Vandy has viable coaching options with Franklin gone
JAN 09, 2014 5:09p ET
Franklin took Vanderbilt to bowl games in each of his three seasons (winning two), along with nine victories apiece over the past two seasons -- all program firsts. His 24-15 overall record also included 2013 wins over Tennessee, Florida and Georgia, an unprecedented feat in the same year.
Former Commodores coach Gerry DiNardo knows exactly the kind of coach Vanderbilt must hire to maintain the forward momentum generated by Franklin.
"It takes someone young and brash and someone who isn't afraid to make as many enemies as friends," said DiNardo, who went 19-25 at Vanderbilt from 1991-94, before departing to become coach at LSU in 1995.
DiNardo and Steve Sloan, who went 12-9 as Commodores coach from 1973-74 before moving to Texas Tech, were the only other coaches to leave the program -- over the past five decades -- for another head-coaching position.
"The Vanderbilt football coach can't see the academic restrictions as an obstacle," DiNardo said. "It also takes someone who is willing to go 100 miles per hour and wants to conquer the world."
By all accounts, that describes Franklin to a tee. When he was named coach on Dec. 17, 2010, few around the Vanderbilt football and Nashville communities had even heard of Franklin.
But it didn't take long for Franklin, formerly the Maryland offensive coordinator, to become the face of the Commodores.
"His record these past two years is extraordinary," DiNardo said of Franklin. "That is the best run I can remember at Vanderbilt for a head coach. I think his record speaks for itself."
So, where does Vanderbilt head now? Certainly, Franklin departs the program, having left it in much better shape than he found it.
Here are some potential candidates:
**Kirby Smart: It's a matter of when, rather than if, the Alabama defensive coordinator becomes a head coach. The former All-SEC defensive back at Georgia was on Nick Saban's staff at LSU and the Miami Dolphins, before following him to Tuscaloosa.
**Chad Morris: The Clemson offensive coordinator is reportedly the highest-paid assistant in college football for a reason. He's considered an offensive genius in the mold of Franklin and Auburn coach Gus Malzahn. Like Smart, heâll be a head coach sooner than later.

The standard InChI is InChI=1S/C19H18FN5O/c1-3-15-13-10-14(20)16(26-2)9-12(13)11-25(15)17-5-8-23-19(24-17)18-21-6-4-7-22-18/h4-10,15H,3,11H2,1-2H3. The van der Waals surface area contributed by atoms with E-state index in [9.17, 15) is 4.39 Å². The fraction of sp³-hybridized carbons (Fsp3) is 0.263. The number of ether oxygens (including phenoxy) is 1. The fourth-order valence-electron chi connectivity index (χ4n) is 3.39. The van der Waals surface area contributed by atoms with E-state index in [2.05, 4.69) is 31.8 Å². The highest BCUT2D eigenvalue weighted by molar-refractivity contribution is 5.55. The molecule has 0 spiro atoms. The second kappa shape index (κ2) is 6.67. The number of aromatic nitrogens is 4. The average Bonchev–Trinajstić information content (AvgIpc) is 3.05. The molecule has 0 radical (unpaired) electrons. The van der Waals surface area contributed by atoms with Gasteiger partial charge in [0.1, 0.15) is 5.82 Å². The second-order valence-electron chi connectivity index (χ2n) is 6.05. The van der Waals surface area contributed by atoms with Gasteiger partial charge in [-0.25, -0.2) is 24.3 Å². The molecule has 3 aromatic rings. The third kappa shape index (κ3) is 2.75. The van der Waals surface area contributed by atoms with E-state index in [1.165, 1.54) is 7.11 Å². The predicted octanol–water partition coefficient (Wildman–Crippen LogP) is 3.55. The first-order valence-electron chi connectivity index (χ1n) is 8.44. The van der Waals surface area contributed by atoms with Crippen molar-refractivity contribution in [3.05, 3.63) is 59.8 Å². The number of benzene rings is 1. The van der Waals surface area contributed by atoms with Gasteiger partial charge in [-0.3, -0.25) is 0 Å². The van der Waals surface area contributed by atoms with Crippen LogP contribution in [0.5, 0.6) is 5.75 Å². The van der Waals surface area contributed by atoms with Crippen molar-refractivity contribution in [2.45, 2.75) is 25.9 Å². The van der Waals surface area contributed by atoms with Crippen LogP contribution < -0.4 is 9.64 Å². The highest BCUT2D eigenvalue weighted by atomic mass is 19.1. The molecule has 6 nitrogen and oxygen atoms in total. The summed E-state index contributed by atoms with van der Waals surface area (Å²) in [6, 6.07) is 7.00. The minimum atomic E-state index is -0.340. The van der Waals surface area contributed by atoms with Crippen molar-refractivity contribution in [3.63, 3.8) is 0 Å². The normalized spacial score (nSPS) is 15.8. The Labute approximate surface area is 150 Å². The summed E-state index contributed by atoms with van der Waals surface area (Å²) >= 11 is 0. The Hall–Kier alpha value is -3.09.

**Derek Mason: The Stanford defensive coordinator is also one of those hot commodities as a top assistant at a top program. Like Franklin, Mason would be a popular minority hire. He was reportedly contacted by Washington, UConn and Army about their openings.
**Mike MacIntyre: After getting it done at San Jose State from 2010-12, in his first head coaching gig, MacIntyre took over at Colorado for the 2013 season. There has to be an emotional tug for MacIntyre when it comes to Vanderbilt. His father, George MacIntyre, was Commodores head coach from 1979-85, and he grew up around the program.
**Bob Shoop: While the Commodores' defensive coordinator would surely have the same position on Franklin's staff at Penn State, Shoop has been involved firsthand in what it takes to sustain success in Nashville. He also has head-coaching experience at Columbia from 2003-05.
**John Donovan: Ditto that about Shoop for Donovan, Vanderbilt's offensive coordinator who has been on the same wavelength with Franklin. After being on the staff at Maryland from 2001-10, Donovan followed Franklin to Nashville, serving as his offensive right-hand man.
Battling the perception of an 'older' coach, Brown is the same age (62) as Saban and Seahawks coach Pete Carroll, who are still going strong. Brown played at Vanderbilt for two seasons and hails from nearby Cookeville, Tenn., where his brother, former Vanderbilt coach and star quarterback Watson Brown, coaches at Tennessee Tech.
**Mark Hudspeth: Among the aforementioned candidates, the Louisiana-Lafayette coach possesses the personality that DiNardo describes and that Franklin exudes. The Ragin' Cajuns have posted three straight nine-win seasons, including beating Tulane in the New Orleans Bowl last month, while competing in the Sun Belt Conference.
Whomever lands the Vanderbilt job, they must understand, according to DiNardo, they're coaching the only private institution in the 14-team SEC. And with that comes burdens the larger state schools don't have to overcome on a variety of fronts.
"Any private school in any conference has more difficulty than any public institution in that same conference," said DiNardo, now an analyst on the Big Ten Network. "You have to deal with so many issues that the competition doesn't have to deal with."
While Vanderbilt has enjoyed recent success, the Commodores have done so with rival Tennessee in a down cycle. This past season, Georgia was beset by injuries, while Florida didn't make a bowl game for the first time since 1986. And last year when the Commodores beat Auburn, the Tigers were on the brink of a winless campain in SEC play, ultimately prompting Gene Chizik's firing.
"If every team in your division and throughout the SEC maximizes their resources," DiNardo said, "it is going to be difficult for a Vanderbilt or any private school in that situation to keep up over a long period of time. But certainly, James Franklin has done an amazing job at Vanderbilt."